Blade mines. The worst invention since the spore drive. You have an organisation with apparently unlimited power constructing forbidden weapons, mines, and instead of arming them with anti-matter warheads, cloaking and shield penetrating abilities, they arm them with swords. Fucking brilliant. Next they invent the front loaded laser musket. The mines are in direct contact with the hull, one anti-matter warhead and Discovery is toast, but no, nada. And when we finally get explosive mines, they detonate with about 100kg TNT equivalent.

Also, the mines track shields, but apparently not the ship itself. What a great targeting system. The Admiral says it is impossible for somebody to remotely send the mines somewhere - why? Because they have no propulsion? In that case, why would you deactivate your shields in the first place? The mines couldn't move to intercept you anyway. Or is it because you can't communicate with the mines? In that case, why can't you? they are not cloaked or in some subspace field or some other technobabble, they are clearly visible. You could send them flag signals for all that we know.

"Sensors say we are upside down" ... ugh, what? In which reference frame? "Black-out mines interfere with our sensors". Yeah, right. Telling you that you are upside down in space, where "down" is not even a valid direction.... Or does space have a "This side up" sign? "Helm is not responding" "It is, you are flying blind, just like in the academy" uh ... no. flying blind is flying without knowing where you are headed. When the helm does not respond it means that your controls are broken. If those black-out mines can hack the sensors that tell you which thrusters are firing, or at how much power your impulse drive is, they can also tell your warpcore that it is only at 50% power, so that it will try to reach 100% and overheat shortly after. They could also tell your oxygen sensors that there is a lack of oxygen, thus the system will flood your ship with more and more oxygen until everything spontaneously combusts.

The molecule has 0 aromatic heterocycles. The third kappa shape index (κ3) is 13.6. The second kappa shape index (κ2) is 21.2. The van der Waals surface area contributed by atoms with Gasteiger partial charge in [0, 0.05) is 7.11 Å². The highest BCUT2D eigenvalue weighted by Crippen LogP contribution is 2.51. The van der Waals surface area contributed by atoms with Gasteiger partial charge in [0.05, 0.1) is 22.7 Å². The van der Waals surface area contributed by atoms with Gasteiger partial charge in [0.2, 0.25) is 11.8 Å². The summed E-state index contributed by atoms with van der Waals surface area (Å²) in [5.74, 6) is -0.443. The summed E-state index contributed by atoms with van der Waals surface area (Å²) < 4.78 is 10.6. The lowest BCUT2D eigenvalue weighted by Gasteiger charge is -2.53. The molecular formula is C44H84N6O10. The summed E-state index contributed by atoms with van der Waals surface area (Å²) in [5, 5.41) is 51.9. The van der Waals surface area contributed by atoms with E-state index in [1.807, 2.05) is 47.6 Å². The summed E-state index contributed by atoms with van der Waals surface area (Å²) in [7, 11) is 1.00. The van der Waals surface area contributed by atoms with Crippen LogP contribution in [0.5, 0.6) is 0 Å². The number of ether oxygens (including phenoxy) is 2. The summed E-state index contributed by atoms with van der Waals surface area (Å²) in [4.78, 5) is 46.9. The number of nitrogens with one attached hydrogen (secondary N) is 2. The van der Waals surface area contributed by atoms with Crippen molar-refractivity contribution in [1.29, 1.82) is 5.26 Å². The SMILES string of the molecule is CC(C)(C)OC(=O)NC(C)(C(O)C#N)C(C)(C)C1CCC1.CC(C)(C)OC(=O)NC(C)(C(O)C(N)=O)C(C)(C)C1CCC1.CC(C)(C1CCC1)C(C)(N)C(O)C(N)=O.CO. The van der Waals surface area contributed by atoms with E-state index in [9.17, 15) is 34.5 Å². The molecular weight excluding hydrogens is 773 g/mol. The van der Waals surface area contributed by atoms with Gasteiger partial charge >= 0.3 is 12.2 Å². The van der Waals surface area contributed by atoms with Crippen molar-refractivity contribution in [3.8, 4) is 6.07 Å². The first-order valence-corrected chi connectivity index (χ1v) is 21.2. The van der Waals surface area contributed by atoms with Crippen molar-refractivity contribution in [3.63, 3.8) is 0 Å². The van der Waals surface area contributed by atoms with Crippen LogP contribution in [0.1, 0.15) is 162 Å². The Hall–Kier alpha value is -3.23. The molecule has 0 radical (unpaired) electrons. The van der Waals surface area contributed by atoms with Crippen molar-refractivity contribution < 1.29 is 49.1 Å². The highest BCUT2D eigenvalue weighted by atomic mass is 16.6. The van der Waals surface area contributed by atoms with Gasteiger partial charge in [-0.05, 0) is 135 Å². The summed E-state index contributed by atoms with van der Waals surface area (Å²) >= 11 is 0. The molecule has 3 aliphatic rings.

Stamets is working on a part that he removed from some system. As that part fails, the whole room loses power... Of course, when I remove a tire from my car and then deflate it, the battery shorts out and the doorlocks open.

Airiam offloaded all her memories to Discovery, yet Tillys speech manages to convince her. Why? She has no memories of ever interacting with her at all. Or who she is.

"Michael, it is all about you!" Well, that was a surprise, wasn't it?

To be honest, that "Advanced AI wants to become sentient" plot could have been nice. If it was a standalone episode. Instead we have conspiracy upon conspiracy, and another threat to all sentient life in the galaxy (AI-sentience = all life gone. Well Data... looks like we will have to terminate you). I actually liked some of the cinematography of this episode, and we finally get to know what exactly Airiam was (of course, she has to die as soon as we know something about her...), but whatever potential there was for interesting developements is completely undermined by all the nonsense. Everybody knows that a minefield is dangerous, no need to reinvent the wheel. Enterprise had a very nice episode centered around mines. If the AI is in complete control of the station, why can they turn the gravity back on? Why doesn't the AI turn up the gravity to 11? Again, it could have been interesting, but it was mostly poorly handled.
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Hank
Fri, Mar 8, 2019, 7:10pm (UTC -5)
Re: ORV S2: Blood of Patriots

@Charles J: Yeah, ok, that's a fair criticism. But, on the other hand, we don't know how it plays out, so it is not really fair to compare this single episode to the great DS9 storylines that came in the following seasons.

But yes, there is not much setup for a follow up here, which was your main point. I disagree somewhat on the character part, as for the first time Gordon seems to be more than just comic relief, and he actually makes a hard choice for once. I also got the impression that Mercer was acting a tad more disciplined than on other occasions. But that is a rather minor detail. I agree that it would have been nice to see more of the internal workings of both the Union or the Krill. We got glimpses, but nothing substantial.
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Hank
Fri, Mar 8, 2019, 6:53pm (UTC -5)
Re: DSC S2: If Memory Serves

@Gil: Funnily enough, I thought the same. There was instant chemistry between them, more than between Ash and Burnham or Culber and Stamets... Maybe we are in for another surprise.
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Hank
Fri, Mar 8, 2019, 6:49pm (UTC -5)
Re: DSC S2: If Memory Serves